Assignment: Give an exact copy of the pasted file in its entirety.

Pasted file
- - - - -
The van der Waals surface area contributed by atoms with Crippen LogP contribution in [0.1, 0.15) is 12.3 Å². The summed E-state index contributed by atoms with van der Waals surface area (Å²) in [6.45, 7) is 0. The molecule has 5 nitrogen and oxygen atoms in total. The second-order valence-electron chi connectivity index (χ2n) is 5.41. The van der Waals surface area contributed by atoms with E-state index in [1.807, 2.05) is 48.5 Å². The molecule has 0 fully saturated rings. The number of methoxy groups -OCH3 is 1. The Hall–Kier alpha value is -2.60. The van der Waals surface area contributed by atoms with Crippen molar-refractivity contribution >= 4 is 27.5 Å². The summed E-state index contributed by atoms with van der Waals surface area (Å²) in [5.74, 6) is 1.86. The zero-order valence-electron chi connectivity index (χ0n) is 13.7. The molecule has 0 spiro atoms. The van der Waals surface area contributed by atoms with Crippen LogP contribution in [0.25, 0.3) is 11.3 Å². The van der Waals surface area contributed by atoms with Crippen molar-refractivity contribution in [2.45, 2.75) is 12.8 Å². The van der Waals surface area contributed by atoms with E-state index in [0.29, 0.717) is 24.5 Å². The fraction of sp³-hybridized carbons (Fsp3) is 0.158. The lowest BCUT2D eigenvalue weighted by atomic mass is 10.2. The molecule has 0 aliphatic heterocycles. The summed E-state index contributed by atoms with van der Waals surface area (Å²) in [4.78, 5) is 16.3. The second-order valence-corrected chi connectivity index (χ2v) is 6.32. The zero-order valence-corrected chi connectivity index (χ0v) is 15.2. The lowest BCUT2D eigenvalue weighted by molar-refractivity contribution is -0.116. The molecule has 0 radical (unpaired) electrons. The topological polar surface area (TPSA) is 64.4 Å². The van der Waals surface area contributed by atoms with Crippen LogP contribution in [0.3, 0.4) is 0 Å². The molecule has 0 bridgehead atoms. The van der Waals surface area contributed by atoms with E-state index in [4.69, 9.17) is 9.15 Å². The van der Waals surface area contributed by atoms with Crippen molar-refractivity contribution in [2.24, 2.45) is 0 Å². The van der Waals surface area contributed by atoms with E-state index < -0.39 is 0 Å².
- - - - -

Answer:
The van der Waals surface area contributed by atoms with Crippen LogP contribution in [0.1, 0.15) is 12.3 Å². The summed E-state index contributed by atoms with van der Waals surface area (Å²) in [6.45, 7) is 0. The molecule has 5 nitrogen and oxygen atoms in total. The second-order valence-electron chi connectivity index (χ2n) is 5.41. The van der Waals surface area contributed by atoms with E-state index in [1.807, 2.05) is 48.5 Å². The molecule has 0 fully saturated rings. The number of methoxy groups -OCH3 is 1. The Hall–Kier alpha value is -2.60. The van der Waals surface area contributed by atoms with Crippen molar-refractivity contribution >= 4 is 27.5 Å². The summed E-state index contributed by atoms with van der Waals surface area (Å²) in [5.74, 6) is 1.86. The zero-order valence-electron chi connectivity index (χ0n) is 13.7. The molecule has 0 spiro atoms. The van der Waals surface area contributed by atoms with Crippen LogP contribution in [0.25, 0.3) is 11.3 Å². The van der Waals surface area contributed by atoms with Crippen molar-refractivity contribution in [2.45, 2.75) is 12.8 Å². The van der Waals surface area contributed by atoms with E-state index in [0.29, 0.717) is 24.5 Å². The fraction of sp³-hybridized carbons (Fsp3) is 0.158. The lowest BCUT2D eigenvalue weighted by atomic mass is 10.2. The molecule has 0 aliphatic heterocycles. The summed E-state index contributed by atoms with van der Waals surface area (Å²) in [4.78, 5) is 16.3. The second-order valence-corrected chi connectivity index (χ2v) is 6.32. The zero-order valence-corrected chi connectivity index (χ0v) is 15.2. The lowest BCUT2D eigenvalue weighted by molar-refractivity contribution is -0.116. The molecule has 0 radical (unpaired) electrons. The topological polar surface area (TPSA) is 64.4 Å². The van der Waals surface area contributed by atoms with Crippen LogP contribution in [0.3, 0.4) is 0 Å². The molecule has 0 bridgehead atoms. The van der Waals surface area contributed by atoms with E-state index in [4.69, 9.17) is 9.15 Å². The van der Waals surface area contributed by atoms with Crippen molar-refractivity contribution in [2.24, 2.45) is 0 Å². The van der Waals surface area contributed by atoms with E-state index < -0.39 is 0 Å².